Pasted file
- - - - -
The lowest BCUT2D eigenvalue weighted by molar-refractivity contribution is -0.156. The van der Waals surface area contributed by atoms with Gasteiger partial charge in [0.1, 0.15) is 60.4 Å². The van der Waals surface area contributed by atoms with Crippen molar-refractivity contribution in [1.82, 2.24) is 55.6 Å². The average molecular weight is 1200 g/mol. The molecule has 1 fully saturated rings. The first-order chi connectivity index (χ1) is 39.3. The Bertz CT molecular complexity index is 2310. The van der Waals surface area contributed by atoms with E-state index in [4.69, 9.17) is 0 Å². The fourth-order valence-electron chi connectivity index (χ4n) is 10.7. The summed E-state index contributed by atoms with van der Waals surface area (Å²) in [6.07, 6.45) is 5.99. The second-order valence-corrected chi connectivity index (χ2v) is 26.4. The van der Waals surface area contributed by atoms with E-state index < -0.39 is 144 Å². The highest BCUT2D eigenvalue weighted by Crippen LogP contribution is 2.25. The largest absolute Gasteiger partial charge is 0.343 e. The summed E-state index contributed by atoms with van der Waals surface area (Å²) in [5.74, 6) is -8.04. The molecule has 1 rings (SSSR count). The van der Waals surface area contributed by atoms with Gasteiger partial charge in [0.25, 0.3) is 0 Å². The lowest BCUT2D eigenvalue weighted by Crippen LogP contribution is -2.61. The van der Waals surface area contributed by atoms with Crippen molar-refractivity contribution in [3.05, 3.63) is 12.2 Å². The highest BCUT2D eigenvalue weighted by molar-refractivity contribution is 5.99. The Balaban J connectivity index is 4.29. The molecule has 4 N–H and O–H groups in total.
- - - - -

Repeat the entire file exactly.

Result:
The lowest BCUT2D eigenvalue weighted by molar-refractivity contribution is -0.156. The van der Waals surface area contributed by atoms with Gasteiger partial charge in [0.1, 0.15) is 60.4 Å². The van der Waals surface area contributed by atoms with Crippen molar-refractivity contribution in [1.82, 2.24) is 55.6 Å². The average molecular weight is 1200 g/mol. The molecule has 1 fully saturated rings. The first-order chi connectivity index (χ1) is 39.3. The Bertz CT molecular complexity index is 2310. The van der Waals surface area contributed by atoms with E-state index in [4.69, 9.17) is 0 Å². The fourth-order valence-electron chi connectivity index (χ4n) is 10.7. The summed E-state index contributed by atoms with van der Waals surface area (Å²) in [6.07, 6.45) is 5.99. The second-order valence-corrected chi connectivity index (χ2v) is 26.4. The van der Waals surface area contributed by atoms with E-state index < -0.39 is 144 Å². The highest BCUT2D eigenvalue weighted by Crippen LogP contribution is 2.25. The largest absolute Gasteiger partial charge is 0.343 e. The summed E-state index contributed by atoms with van der Waals surface area (Å²) in [5.74, 6) is -8.04. The molecule has 1 rings (SSSR count). The van der Waals surface area contributed by atoms with Gasteiger partial charge in [0.25, 0.3) is 0 Å². The lowest BCUT2D eigenvalue weighted by Crippen LogP contribution is -2.61. The van der Waals surface area contributed by atoms with Crippen molar-refractivity contribution in [3.05, 3.63) is 12.2 Å². The highest BCUT2D eigenvalue weighted by molar-refractivity contribution is 5.99. The Balaban J connectivity index is 4.29. The molecule has 4 N–H and O–H groups in total.